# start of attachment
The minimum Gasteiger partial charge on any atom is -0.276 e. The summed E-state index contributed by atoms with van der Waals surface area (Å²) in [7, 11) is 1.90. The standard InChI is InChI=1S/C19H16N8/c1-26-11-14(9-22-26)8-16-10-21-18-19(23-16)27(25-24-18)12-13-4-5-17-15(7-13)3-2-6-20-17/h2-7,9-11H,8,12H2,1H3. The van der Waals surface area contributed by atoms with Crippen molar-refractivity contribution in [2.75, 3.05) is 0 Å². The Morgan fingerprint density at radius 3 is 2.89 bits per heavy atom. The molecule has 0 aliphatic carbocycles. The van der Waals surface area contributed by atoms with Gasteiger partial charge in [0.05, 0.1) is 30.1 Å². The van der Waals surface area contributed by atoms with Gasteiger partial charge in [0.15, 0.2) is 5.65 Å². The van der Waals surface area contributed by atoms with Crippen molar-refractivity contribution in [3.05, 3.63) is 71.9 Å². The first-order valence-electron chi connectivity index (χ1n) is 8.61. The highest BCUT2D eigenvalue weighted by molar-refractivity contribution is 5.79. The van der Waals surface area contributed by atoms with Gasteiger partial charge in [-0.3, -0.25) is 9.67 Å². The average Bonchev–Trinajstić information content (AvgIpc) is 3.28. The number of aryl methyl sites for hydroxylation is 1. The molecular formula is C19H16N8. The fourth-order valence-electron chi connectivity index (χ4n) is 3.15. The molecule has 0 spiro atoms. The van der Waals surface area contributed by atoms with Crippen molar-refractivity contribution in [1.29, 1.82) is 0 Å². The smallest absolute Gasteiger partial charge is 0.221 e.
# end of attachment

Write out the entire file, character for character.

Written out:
The minimum Gasteiger partial charge on any atom is -0.276 e. The summed E-state index contributed by atoms with van der Waals surface area (Å²) in [7, 11) is 1.90. The standard InChI is InChI=1S/C19H16N8/c1-26-11-14(9-22-26)8-16-10-21-18-19(23-16)27(25-24-18)12-13-4-5-17-15(7-13)3-2-6-20-17/h2-7,9-11H,8,12H2,1H3. The van der Waals surface area contributed by atoms with Crippen molar-refractivity contribution in [2.75, 3.05) is 0 Å². The Morgan fingerprint density at radius 3 is 2.89 bits per heavy atom. The molecule has 0 aliphatic carbocycles. The van der Waals surface area contributed by atoms with Gasteiger partial charge in [0.05, 0.1) is 30.1 Å². The van der Waals surface area contributed by atoms with Gasteiger partial charge in [0.15, 0.2) is 5.65 Å². The van der Waals surface area contributed by atoms with Crippen molar-refractivity contribution in [3.05, 3.63) is 71.9 Å². The first-order valence-electron chi connectivity index (χ1n) is 8.61. The highest BCUT2D eigenvalue weighted by molar-refractivity contribution is 5.79. The van der Waals surface area contributed by atoms with Gasteiger partial charge in [-0.3, -0.25) is 9.67 Å². The average Bonchev–Trinajstić information content (AvgIpc) is 3.28. The number of aryl methyl sites for hydroxylation is 1. The molecular formula is C19H16N8. The fourth-order valence-electron chi connectivity index (χ4n) is 3.15. The molecule has 0 spiro atoms. The van der Waals surface area contributed by atoms with Crippen molar-refractivity contribution in [1.29, 1.82) is 0 Å². The smallest absolute Gasteiger partial charge is 0.221 e.